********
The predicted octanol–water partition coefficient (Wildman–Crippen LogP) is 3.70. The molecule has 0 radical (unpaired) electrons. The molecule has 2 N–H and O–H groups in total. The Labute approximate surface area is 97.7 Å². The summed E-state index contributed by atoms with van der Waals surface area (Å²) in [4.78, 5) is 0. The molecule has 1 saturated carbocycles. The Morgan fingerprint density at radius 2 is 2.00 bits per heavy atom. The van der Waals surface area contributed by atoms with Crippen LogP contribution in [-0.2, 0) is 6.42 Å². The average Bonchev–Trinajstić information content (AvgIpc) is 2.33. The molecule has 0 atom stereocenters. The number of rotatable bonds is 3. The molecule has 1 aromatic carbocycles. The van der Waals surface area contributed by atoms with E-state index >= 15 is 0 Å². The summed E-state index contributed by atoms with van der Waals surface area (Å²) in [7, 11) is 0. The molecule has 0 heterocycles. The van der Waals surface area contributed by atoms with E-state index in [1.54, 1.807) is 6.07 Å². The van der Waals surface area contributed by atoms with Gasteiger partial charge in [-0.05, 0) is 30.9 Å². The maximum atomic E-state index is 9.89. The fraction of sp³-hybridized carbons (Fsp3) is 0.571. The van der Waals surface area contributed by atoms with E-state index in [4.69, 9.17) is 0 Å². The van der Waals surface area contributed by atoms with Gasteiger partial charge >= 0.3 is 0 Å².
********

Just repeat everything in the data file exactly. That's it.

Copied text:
The predicted octanol–water partition coefficient (Wildman–Crippen LogP) is 3.70. The molecule has 0 radical (unpaired) electrons. The molecule has 2 N–H and O–H groups in total. The Labute approximate surface area is 97.7 Å². The summed E-state index contributed by atoms with van der Waals surface area (Å²) in [4.78, 5) is 0. The molecule has 1 saturated carbocycles. The Morgan fingerprint density at radius 2 is 2.00 bits per heavy atom. The van der Waals surface area contributed by atoms with Crippen LogP contribution in [-0.2, 0) is 6.42 Å². The average Bonchev–Trinajstić information content (AvgIpc) is 2.33. The molecule has 0 atom stereocenters. The number of rotatable bonds is 3. The molecule has 1 aromatic carbocycles. The van der Waals surface area contributed by atoms with E-state index >= 15 is 0 Å². The summed E-state index contributed by atoms with van der Waals surface area (Å²) in [7, 11) is 0. The molecule has 0 heterocycles. The van der Waals surface area contributed by atoms with E-state index in [1.54, 1.807) is 6.07 Å². The van der Waals surface area contributed by atoms with Gasteiger partial charge in [-0.05, 0) is 30.9 Å². The maximum atomic E-state index is 9.89. The fraction of sp³-hybridized carbons (Fsp3) is 0.571. The van der Waals surface area contributed by atoms with E-state index in [4.69, 9.17) is 0 Å². The van der Waals surface area contributed by atoms with Gasteiger partial charge >= 0.3 is 0 Å².